“They produced three outcomes in a very short time, and they had a physical tool 3-D printed which they used as part of their digital game. The concept was that a child playing the game could experience what it felt like to suffer from COPD, and see how restrictive it can be to everyday life.”
There was lots of interest in wearable devices and bringing them round to feed back to the patients, clinicians and carers on the status of the patient’s condition.
COPD Cope was the winner from the online vote by patients – a ‘smart’ earring to monitor oxygen saturation, connecting via Bluetooth to a smartphone application to support COPD patients. The app will provide self-care strategies, such as exercises, to help patients manage on a daily basis. The continuous connection between the oxygen saturation device and the app allows a constant exchange of personalised feedback on the patient’s health. The team behind it reports that, by collecting the data, the device creates an interactive experience for patients, with the aim of empowering them and giving them greater control over their breathing.
Mac explained that the practical need for such a device was demonstrated, by accident, at the event at the Massachusetts Institute of Technology (MIT) in Cambridge, Massachusetts. “One person with COPD was taking part and had brought her oxygen canister, but realised there wasn’t enough oxygen for the whole day, so she reduced the flow to make it last longer.
“But as the day wore on, they put a pulse oximeter on her finger and found her blood oxygen value was dangerously low. Of course they arranged for some extra oxygen supplies, but this illustrates a common problem in these conditions; patients are often unaware of when an exacerbation is coming. If your blood oxygen levels drop, it also affects your brain, which means people can’t think straight in those situations, making it even more dangerous.”
The winning ideas from each of the three events were subsequently showcased at the European Respiratory Society (ERS) Conference in Amsterdam on 27 September.
This allowed frontline clinicians to give their perspectives on the concepts, and to outline where they considered the greatest unmet needs lay. Interestingly, clinicians at ERS chose a different winner: a device which enabled devices to connect and ‘talk’ to each other – the kind of digital interoperability and exchange of data which is becoming a major issue as the numbers of medical devices increase.
Laura commented that it was important that the hackathon helped to promote practical problem-solving, but also more ‘blue skies’ thinking.
“Having a working prototype which people can interact with is often ideal, but we don’t want to limit people at all, because sometimes those really wacky, left-field ideas are the best concepts, and go on to become great things.”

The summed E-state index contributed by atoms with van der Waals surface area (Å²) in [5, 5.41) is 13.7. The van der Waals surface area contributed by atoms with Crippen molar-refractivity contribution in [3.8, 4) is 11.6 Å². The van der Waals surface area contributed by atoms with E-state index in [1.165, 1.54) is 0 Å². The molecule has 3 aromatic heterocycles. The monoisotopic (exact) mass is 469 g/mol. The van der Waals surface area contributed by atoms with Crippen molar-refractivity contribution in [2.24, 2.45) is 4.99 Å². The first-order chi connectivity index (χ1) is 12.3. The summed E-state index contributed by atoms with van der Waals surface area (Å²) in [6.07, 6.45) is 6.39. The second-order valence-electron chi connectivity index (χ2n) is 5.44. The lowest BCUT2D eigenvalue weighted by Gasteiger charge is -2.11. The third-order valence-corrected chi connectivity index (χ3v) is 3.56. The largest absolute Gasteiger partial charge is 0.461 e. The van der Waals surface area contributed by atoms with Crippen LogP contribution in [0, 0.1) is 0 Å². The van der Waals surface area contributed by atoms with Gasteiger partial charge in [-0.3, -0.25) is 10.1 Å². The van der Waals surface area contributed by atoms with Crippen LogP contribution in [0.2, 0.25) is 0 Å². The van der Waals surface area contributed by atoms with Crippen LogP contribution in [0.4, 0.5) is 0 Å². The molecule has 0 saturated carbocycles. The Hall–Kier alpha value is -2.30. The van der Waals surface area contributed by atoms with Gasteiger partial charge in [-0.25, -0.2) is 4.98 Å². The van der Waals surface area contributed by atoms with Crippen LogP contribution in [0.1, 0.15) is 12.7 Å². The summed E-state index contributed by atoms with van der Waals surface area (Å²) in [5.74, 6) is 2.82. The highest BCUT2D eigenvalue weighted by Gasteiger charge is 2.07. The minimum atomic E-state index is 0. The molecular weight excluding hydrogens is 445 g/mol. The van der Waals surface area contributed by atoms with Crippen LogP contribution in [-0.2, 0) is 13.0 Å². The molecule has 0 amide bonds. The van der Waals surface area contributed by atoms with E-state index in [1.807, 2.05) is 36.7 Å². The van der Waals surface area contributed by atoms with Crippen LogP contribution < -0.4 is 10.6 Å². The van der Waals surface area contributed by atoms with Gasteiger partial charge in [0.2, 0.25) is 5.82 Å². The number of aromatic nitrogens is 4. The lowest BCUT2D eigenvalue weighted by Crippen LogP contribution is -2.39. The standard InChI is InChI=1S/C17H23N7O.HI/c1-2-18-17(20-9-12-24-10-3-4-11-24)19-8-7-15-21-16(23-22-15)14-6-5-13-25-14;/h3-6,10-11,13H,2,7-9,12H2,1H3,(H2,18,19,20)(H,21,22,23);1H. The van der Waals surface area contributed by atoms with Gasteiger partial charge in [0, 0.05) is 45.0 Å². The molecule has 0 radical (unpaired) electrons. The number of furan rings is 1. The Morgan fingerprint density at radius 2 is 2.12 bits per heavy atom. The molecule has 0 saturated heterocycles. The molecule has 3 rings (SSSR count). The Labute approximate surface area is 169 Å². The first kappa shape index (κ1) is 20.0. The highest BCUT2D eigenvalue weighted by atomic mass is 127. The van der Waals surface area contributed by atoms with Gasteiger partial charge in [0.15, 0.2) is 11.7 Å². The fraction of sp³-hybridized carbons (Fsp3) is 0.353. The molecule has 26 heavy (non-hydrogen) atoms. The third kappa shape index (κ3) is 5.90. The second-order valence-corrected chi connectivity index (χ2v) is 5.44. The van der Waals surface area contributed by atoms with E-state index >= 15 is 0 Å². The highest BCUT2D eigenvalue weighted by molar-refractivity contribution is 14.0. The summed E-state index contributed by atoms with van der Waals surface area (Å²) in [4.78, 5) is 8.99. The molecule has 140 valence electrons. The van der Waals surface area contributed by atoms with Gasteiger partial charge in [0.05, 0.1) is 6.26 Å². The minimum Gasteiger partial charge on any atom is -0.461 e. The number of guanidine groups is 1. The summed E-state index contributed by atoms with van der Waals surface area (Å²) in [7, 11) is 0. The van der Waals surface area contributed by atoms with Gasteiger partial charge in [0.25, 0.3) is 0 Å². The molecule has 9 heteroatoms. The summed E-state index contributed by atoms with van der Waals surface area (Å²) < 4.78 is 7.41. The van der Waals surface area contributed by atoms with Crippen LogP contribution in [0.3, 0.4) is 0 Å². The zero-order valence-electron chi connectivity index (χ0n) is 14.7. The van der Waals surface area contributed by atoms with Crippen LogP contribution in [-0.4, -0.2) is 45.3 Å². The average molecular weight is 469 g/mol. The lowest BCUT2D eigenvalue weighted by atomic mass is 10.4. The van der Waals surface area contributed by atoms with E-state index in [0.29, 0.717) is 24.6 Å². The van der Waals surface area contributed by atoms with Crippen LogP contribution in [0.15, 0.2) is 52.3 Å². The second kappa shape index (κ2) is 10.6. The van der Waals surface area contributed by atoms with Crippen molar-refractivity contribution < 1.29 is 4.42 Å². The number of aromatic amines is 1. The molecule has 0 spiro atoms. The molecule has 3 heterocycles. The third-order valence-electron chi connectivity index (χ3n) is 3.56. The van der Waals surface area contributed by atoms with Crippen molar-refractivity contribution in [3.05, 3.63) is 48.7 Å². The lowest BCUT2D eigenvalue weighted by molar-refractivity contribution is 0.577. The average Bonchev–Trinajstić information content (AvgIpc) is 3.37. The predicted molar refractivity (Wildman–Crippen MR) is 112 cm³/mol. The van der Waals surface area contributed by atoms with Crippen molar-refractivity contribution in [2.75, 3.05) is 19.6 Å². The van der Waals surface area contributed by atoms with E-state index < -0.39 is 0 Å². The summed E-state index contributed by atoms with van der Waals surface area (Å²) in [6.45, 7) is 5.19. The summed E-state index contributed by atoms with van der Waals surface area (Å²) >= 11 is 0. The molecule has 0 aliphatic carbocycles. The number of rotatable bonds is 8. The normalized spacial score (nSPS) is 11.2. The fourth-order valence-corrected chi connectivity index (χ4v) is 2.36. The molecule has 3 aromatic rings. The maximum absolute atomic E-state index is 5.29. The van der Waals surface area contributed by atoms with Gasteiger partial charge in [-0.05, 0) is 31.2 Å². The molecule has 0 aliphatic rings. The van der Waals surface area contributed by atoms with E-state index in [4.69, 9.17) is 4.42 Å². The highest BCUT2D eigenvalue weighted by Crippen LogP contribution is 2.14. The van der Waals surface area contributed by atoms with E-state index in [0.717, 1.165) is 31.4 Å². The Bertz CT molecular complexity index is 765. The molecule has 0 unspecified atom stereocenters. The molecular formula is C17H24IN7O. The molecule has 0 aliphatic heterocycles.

One such concept was ‘A cup of O’ (O for oxygen) which tackled the fact that people with COPD have to use huge and very heavy oxygen canisters. This team looked at developing a device which would be the size of the cup, very portable and light.
Larissa commented: “This is a great, very simple idea, but still very much a concept, as the technology isn’t there yet. But it shows the team were looking at real patient needs, and trying to re-imagine technology from that perspective.”
Hackathons do sometimes suffer from the fact that good ideas are produced but then never taken forward, but the Breathe initiative will help maintain the momentum.
There are definitely going to be some conversations about progressing these ideas, with some real next steps for the team, and interest from the sponsors.
The Breathe initiative has among its next steps to find a way of connecting all these devices together – and that is the original, overarching concept behind the hackathon.
Boston, London and Tel Aviv are all looking at ways of keeping the project going over the next 12 months, which might be through student projects, or industry collaboration, for instance.
Everything that has come out of the hackathons is ‘open source’ information, so all of the outputs are there for anyone to use and develop.
At the same time, the teams of inventors are able to file patents and intellectual property from ideas they generate or bring to the events.
“It’s important for these individuals to get the chance to push ahead, and make their concepts a reality,” said Mac. “That’s what innovation in this field is all about – you have to get it to the stage where it’s really making a difference to patients.”
About the author:
Andrew McConaghie is pharmaphorum’s Managing Editor, Feature Media.
He can be contacted via: firstname.lastname@example.org